• Both control and data-plane health checking – For a member virtual service to be marked UP, both control and data health should report UP. If the control-plane health check is failing due to a remote Controller being down or inaccessible, but data-plane health checking is still possible, then it alone determines status of the member virtual service.

Optimizing Health Checking

Setting data-plane health monitor scope appropriately

GslbService.health_monitor_scope – An optional parameter that takes on one of two states. By default, it is set to GSLB_SERVICE_HEALTH_MONITOR_ALL_MEMBERS, in which case DNS SEs actively probe pool members at both Avi and external sites. However, the parameter can be set to GSLB_SERVICE_HEALTH_MONITOR_ONLY_NON_AVI_MEMBERS, such that external member status is collected the only way possible, while the health checking is offloaded from DNS SEs to Avi Controllers local to the GSLB pool members.

Limiting the number of active sites

When a large fraction of GSLB sites are configured to be active, the load on Controllers and the networks interconnecting them can be excessive. For example, consider two deployments, each with 10 Avi sites. One has 5 active Controllers, the other just 2. Each regularly scheduled remote-site health check from an active Controller collects health status from 9 remote sites. Compare the throughput consumed when 5 Controllers probe 9 sites each, versus when just 2 Controllers probe 9 sites. That’s 45 remote-site collections per unit of time compared to just 18. The latter is considerably more throughput-efficient, while still delivering reasonable GSLB DNS redundancy for HA.

Configuring GSLB Health Monitors using Avi UI

The below specifications apply to the examples shown in this section using Avi UI.

  • The customer has multiple data centers.
  • Two global applications spanning both are going to be deployed. Each will require health monitors to be configured.
  • view.sales.avi.local will run in US-West and rely on US-Central as a disaster recovery site.
  • pay.sales.avi.local will run at US-West as well as US-East to achieve both high availability and optimal user experience.

Configure a data-plane health monitor for GSLB service

This operation can only be performed by an authorized user logged into the GSLB leader Controller.

The Templates > Profiles > Global Health Monitor tab shows the five pre-existing system-standard monitors:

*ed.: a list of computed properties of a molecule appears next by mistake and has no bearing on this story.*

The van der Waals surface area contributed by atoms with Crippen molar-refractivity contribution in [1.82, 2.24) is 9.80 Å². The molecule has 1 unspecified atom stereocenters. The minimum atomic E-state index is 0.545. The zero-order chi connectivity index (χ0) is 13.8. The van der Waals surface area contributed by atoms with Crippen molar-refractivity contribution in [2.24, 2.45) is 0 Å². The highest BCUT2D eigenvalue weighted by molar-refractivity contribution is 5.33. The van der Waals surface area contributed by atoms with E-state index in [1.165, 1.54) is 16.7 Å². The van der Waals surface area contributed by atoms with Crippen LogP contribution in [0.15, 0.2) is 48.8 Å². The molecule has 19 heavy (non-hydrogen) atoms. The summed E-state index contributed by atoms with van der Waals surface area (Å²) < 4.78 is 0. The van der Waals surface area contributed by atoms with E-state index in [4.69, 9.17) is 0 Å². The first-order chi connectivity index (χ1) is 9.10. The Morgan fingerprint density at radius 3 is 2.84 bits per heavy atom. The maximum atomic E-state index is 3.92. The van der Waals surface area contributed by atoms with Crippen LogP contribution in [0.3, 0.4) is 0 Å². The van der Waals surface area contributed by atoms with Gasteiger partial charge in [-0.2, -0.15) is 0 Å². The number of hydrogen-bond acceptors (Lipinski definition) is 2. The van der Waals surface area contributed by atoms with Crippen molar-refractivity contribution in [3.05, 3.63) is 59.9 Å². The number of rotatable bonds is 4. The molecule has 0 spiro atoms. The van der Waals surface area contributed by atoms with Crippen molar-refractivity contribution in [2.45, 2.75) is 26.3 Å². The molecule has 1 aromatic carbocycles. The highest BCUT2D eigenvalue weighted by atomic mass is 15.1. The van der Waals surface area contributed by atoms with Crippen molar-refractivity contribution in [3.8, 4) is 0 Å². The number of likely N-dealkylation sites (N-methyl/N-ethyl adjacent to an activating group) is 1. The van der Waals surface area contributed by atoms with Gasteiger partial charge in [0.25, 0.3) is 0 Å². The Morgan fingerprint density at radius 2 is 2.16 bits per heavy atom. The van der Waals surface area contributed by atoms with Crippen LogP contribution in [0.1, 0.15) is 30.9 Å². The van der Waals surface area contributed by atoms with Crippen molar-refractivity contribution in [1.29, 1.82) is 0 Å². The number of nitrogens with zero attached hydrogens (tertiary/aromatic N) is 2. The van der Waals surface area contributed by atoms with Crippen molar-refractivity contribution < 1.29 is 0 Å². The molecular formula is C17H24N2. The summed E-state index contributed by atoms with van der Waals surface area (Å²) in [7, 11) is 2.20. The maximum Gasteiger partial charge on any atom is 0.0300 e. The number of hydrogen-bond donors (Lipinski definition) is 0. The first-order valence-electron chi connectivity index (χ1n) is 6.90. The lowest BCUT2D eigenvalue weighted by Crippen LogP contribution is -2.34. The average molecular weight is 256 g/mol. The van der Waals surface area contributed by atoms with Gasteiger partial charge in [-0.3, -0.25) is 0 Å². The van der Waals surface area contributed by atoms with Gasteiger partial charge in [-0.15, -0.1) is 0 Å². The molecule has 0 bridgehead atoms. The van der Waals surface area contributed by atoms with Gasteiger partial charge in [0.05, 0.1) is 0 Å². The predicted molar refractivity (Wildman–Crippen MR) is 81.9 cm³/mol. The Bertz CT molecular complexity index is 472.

system-standard GSLB health monitors

For a system-standard monitor, the better practice is to define a brand new monitor by clicking on Create. The defaults that apply will be populated into the editor window, and can then be modified as desired. Refer to the New GSLB Health Monitor editor window below.


  • Successful Checks – The number of consecutive successful health checks before a virtual service is marked UP.
  • Failed Checks – The number of consecutive failed health checks before a virtual service is marked DOWN.
  • Send Interval – The number of seconds between health checks to a given virtual service
  • Receive Timeout – A valid response from the server is expected within this number of seconds. It must be less than the send interval. If server status is regularly flapping between UP and DOWN, consider increasing this value.
    Is Federated? – This option helps define the object’s replication scope. If enabled, the object is replicated across the federation. Else, it is visible within the Controller-cluster and its associated service engines.
    is_federated is set to True only when GSLB is turned on. A federated health monitor is used for GSLB purposes while it is not applicable for a regular health monitor. This implies that a GSLB service cannot be associated with a regular health monitor, because GSLB service is a federated object, while the health monitor is not. Conversely, A pool cannot be associated with a federated health monitor because the pool is not a federated object.
  • Health Monitor Port – Regardless of what port the associated virtual services use, this monitor will direct its health checks to port 80. A monitor port is mandatory for HTTP(S), TCP, UDP and external health monitors.

Clicking on Save in the new GSLB Health Monitor editor completes the custom-monitor creation.

Note: Starting with Avi Vantage release 18.2.5, health monitoring is supported for DNS virtual service configured in the active/standby mode.

Configuring GSLB health monitors using Avi CLI

Login to the leader node ( and use the configure gslbhealthmonitor <monitor name> command to provide type and port number for the monitor.

: > configure gslbhealthmonitor global-http-hm
: gslbhealthmonitor> type health_monitor_http
: gslbhealthmonitor> monitor_port 80
: gslbhealthmonitor> save

Configuring GSLB External Health Monitor

The external health monitor allows scripts to be written to provide highly customized and granular health checks. The scripts may be Linux shell, Python, or Perl, which can be used to execute wget, netcat, curl, snmpget, mysql-client, or dig. External monitors have constrained access to resources, such as CPU and memory to ensure normal functioning of Avi Service Engines.

Note: As with any custom scripting, thoroughly validate the long term stability of the implemented script before pointing it at production servers.

The following is the sample script to use an external health monitor.

Here is a sample script/example:

 #curl -v $IP:$PORT >/run/hmuser/$HM_NAME.$IP.$PORT.out
 #echo "$IP" > "/tmp/myfile"
 #echo "$PORT" > "/tmp/myfile"
 if [[ $IP =~ : ]];
 then curl -v [$IP]:$PORT;
 else curl -v $IP:$PORT;

$IP and $PORT is the pool member’s IP address and port for the health monitor.

Note: This tmp file information logging is not recommended for production setup and is recommended only for debugging.

An external health monitor is used to monitor other entities in addition to GSLB pool members.

Sample script:

curl -I https://www.avinetworks.com:443 2>/dev/null | head -n 1 | grep "200"

Changes in Avi Vantage 18.2.6

Starting with release 18.2.6, Avi Vantage supports configuration of a hostname field for GSLB pool member. If configured, this field is used as the host header in GSLB HTTP and HTTPS health monitor. CNAME/FQDN is used in the GSLB monitor if the hostname field is not configured.
For more information, refer to Host Header for GSLB Health Monitor